Physics of the mechanical toy Gee-Haw Whammy Diddle
Gee-haw whammy diddle is a mechanical toy consisting of two wooden rods and a propeller. The main rod has a series of notches engraved in it and a propeller loosely attached to its end. The driving rod is used for rubbing over the notches of the main rod, causing the propeller to rotate. Skilled performers can achieve high rotation speeds of the propeller and quickly change the direction of rotation.
The propeller’s rotation can be explained using a combination of two different mechanisms. Firstly, as the driving rod is rubbed over the notches of the main rod, the main rod starts to vibrate; the properties of these vibrations are determined by the grip used and the force exerted by the performer. Secondly, as the main rod is vibrating, the propeller starts to collide with the nail, resulting in its rotation.
It has previously been assumed that for the propeller to rotate, it needs to stay in continuous contact with the nail and synchronize with its motion, similar to a person driving a hula hoop using their hips. Under this view of the nail-propeller system, it had also been assumed that an elliptic motion of the nail is necessary for rotation of the propeller.
Using a mechanical vibrator to control the motion of the main rod and a high-speed, high-resolution camera, we have investigated a broad range of novel conditions, leading to a new conceptual understanding of the gee-haw whammy diddle. The following observations act as a simple summary of our findings.
Elliptical movement of the nail is not necessary for starting and maintaining the rotation of the propeller. A perfectly symmetric linear motion of the nail may induce rotation of the propeller in a random direction.
The propeller is only able to rotate if it separates from the nail during its movement. For the propeller to separate, the nail needs to accelerate downwards faster than the gravitational acceleration. If the nail accelerates significantly faster than this critical value, the additional acceleration is only detrimental, and the propeller’s speed decreases.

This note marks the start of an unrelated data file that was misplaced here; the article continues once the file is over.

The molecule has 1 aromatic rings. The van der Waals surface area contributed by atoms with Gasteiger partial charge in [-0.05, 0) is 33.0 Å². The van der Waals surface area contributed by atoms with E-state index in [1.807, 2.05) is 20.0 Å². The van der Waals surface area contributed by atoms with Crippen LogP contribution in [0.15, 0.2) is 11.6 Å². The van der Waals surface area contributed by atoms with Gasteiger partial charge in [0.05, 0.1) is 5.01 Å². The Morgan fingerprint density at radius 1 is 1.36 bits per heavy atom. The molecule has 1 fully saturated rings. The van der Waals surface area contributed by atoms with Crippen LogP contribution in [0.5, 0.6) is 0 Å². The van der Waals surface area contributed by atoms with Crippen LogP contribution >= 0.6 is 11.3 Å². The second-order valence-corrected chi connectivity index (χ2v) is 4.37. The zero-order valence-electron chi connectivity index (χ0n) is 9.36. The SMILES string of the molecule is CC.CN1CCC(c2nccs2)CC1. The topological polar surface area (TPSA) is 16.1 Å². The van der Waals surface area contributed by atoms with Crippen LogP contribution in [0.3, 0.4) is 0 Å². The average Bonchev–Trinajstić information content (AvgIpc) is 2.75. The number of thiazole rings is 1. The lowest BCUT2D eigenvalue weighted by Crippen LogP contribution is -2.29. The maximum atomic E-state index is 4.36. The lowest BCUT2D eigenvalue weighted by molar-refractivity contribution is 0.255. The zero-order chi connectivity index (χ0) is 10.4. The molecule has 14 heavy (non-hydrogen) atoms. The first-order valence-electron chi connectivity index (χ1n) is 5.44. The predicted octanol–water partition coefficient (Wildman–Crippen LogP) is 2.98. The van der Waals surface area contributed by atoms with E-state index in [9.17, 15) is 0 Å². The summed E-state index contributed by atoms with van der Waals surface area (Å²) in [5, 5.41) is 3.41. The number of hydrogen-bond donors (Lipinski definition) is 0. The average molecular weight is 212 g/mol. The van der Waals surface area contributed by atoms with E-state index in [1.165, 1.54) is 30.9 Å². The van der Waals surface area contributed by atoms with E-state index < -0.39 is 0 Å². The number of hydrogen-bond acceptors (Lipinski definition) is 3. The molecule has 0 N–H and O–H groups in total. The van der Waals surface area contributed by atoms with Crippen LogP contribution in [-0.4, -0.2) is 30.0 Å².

A spinning propeller spends most of its time in free fall, only interrupted by frequent but extremely short collisions with the nail. These collisions cumulatively contribute to the propeller’s overall rotation, as displayed in Figure 2.
As a whole, these observations contribute to a new conceptual model of the gee-haw whammy diddle. Rather than seeing it as a simple continuous mechanism (like the hula-hoop), the gee-haw whammy diddle is a fundamentally chaotic system of random collisions leading to a stable motion of the propeller under the right conditions – namely an optimal acceleration of the nail and sufficiently high friction between the nail and the propeller.
Martin Marek 1, Matej Badin 2, Martin Plesch 3,4
1Joint School Novohradská, GJH, Bratislava, Slovakia
2Comenius University, Faculty of Mathematics, Physics and Informatics, Bratislava, Slovakia
3Slovak Academy of Sciences, Institute of Physics, Bratislava, Slovakia
4Masaryk University, Institute of Computer Science, Brno, Czech Republic
Physics of the mechanical toy Gee-Haw Whammy Diddle.
Marek M, Badin M, Plesch M
Sci Rep. 2018 Feb 27